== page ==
The first: Hillel in its various expressions on campuses has managed to change the language of being a college Jew. You no longer just go to the Hillel building. Hillel comes to you, sometimes literally and sometimes figuratively. The Hillel at the University of Virginia, directed by an extraordinary young man named Brian Cohen, last year was recognized by one of the University's fabled secret societies for the difference it has made in the life of students and the University as a whole. Jewish outreach workers, like Jack and Ellen Esformes's daughter Rachel, go into dorms and Greek houses and local establishments to meet the students where they are. This year, the UVA Hillel Birthright trip will be the second-largest in the country –yes, second largest in the country, and yes THAT UVA Hillel – at 91 never-been-to-Israel-on-a-student-program souls.
The second institution: Chabad has figured out that if you are going to be delivering education and worship experiences and holiday programs to a consumer population, you might as well take the dues and tuition out of the equation. It doesn't matter if you aspire to the long beard or the long sleeves of a Lubavitcher, you are welcome as you are.
Where does the support for these programs come from? At the risk of insulting the consumers, I will tell you that it comes from the joiners, the ones who invest in infrastructure and staff and utility bills and refreshments and general operating expenses, the ones willing to pay the overhead. Grant-making foundations and good old fashioned arm twisting of local donors generate the necessary funds. Almost always, they come from joiners. They come from people who have pledged their time, their money and their values to the causes they believe in. They come from people who have pledged their lives, their fortunes and their sacred honor.
I would hope that anyone who enters a community as a consumer has the aspiration to be a joiner. But the fact is that, aspiration or not, most people move through these circumstances in an arc of engagement that ends with their personal need. It ought to be obvious that Hillel turns over its student population every four years or so. It may be a little less obvious that, in spite of its acclamation by a large segment of Jews, Chabad touches many but fully engages very few.
And it is true of many of you here tonight as well. Few of you actually make the statement that as soon as you are finished with bar or bat mitzvah or confirmation or the Kehilla membership or the wedding reception you are no longer going to be a member, but you know what is in your heart. Few of you say, "I object to paying dues that support the pre-school or the religious school or the youth program because I don't have kids," but you know what is in your heart. Few of you calculate the cost of belonging to the synagogue and decide that if it rises above a certain threshold it isn't worth it anymore, but you know what is in your heart.
And I hasten to add that it is different than the person who says, "I have a hard time justifying the expense of the shul when I can't pay for rent or fuel or medical bills or college." Joiners approach that dilemma differently than consumers approach it.
And it is also different from the person who says, "Every time the rabbi gets up to talk I get an upset stomach." Joiners look for a different shul or a different rabbi – or a good antacid.
I know that now some of you are squirming and wondering what I am about to say. So stop squirming; here it is: Welcome. Welcome to both the joiners and the consumers. It is the nature of our society that the balance between the two groups has changed, but the mission of this congregation has not.
Consumers, listen to me. We will do our best to provide you with the best product we can. If you are looking for a bargain, you will not find it here. This is Agudas Achim, not Wal-Mart. If you are looking for the quick and easy, you will not find it here. This is Agudas Achim, not Jiffy-Lube. We will expect you to meet your obligations to us and we will, in turn, do our best to meet our obligations to you. Our goal, my goal, is to inspire you to see Jewish life as not just another right and entitlement, but as worthy of a pledge of life, fortune and sacred honor. If we are unsuccessful, you are still Jews, still desirable members of this community, still welcome to be a part of this endeavor for as long as you will come along for the ride. Still and always welcome. Still and always deserving of our best efforts for you. But here is what you forfeit: do not expect us to make long-term accommodations for your short-term commitment.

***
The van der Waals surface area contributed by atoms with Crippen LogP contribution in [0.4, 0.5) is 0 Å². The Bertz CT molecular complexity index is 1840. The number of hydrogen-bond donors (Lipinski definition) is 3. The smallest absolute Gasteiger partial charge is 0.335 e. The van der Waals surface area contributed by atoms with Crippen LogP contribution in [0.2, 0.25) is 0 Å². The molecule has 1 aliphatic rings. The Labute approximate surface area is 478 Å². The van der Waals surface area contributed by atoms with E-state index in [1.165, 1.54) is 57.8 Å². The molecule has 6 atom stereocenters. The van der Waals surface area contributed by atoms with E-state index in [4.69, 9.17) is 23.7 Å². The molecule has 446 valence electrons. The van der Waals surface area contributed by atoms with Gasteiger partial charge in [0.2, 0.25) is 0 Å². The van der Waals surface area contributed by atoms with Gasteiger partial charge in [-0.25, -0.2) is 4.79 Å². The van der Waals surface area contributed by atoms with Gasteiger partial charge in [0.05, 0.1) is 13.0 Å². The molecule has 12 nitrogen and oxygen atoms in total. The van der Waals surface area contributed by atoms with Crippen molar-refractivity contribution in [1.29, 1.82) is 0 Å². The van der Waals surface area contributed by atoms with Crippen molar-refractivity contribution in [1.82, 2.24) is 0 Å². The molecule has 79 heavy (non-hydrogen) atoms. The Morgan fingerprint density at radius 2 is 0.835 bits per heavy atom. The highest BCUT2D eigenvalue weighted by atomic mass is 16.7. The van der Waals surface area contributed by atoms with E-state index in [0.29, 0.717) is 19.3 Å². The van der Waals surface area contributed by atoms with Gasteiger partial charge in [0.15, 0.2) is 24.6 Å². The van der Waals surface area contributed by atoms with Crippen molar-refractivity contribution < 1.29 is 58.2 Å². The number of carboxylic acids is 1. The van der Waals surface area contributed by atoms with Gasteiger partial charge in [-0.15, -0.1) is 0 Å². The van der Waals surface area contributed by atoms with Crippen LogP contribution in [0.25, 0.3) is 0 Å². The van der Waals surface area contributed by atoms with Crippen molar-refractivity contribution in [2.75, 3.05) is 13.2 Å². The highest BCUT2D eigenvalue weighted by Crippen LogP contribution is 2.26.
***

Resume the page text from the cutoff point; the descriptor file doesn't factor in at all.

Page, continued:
Joiners, listen to me. We will do our best to maintain this community, this extended family of compatriots, this fellowship of brethren for whom Jewish life means joyful burdens, for whom a synagogue means significantly more giving than taking. We will continue to ask you to shoulder more than your share of the momentary expense of our operation, just as you find your way to minyan and classes and programs and concerts with greater frequency than others. Our goal, my goal, is to maintain a place of Jewish integrity, one that does not punish or exclude those who do not share the commitment of life, fortune and sacred honor. If we give up, we give up on ourselves, because the reason we are devoted is because of our values, not because of our numerical success or lack thereof.
But to all of you, here is what is true: our society is unlikely to change any time soon. I have not heard a leader or a candidate or a statesman or a voice from within popular culture challenge us to ask not what our country can do for you, rather to ask what you can do for your country. But we can model that behavior in the corner of society that brings us together here tonight. Your rights are secure. Live your life, express your liberty, pursue your happiness. But as you do, find out what deep satisfaction it will bring to secure a place where we are all so committed to each other that we find no urgency in the question, "what's in it for me?"
Rather, let us follow the long-time mandate of our tradition and its expression in the concluding words of the document that brought this magnificent country into being. Let us find in this microcosm of common cause the chance to exemplify and export the wholeness of Jewish life and American life. Let us, with a firm reliance on the protection of Divine Providence, mutually pledge to each other our Lives, our Fortunes, and our sacred Honor.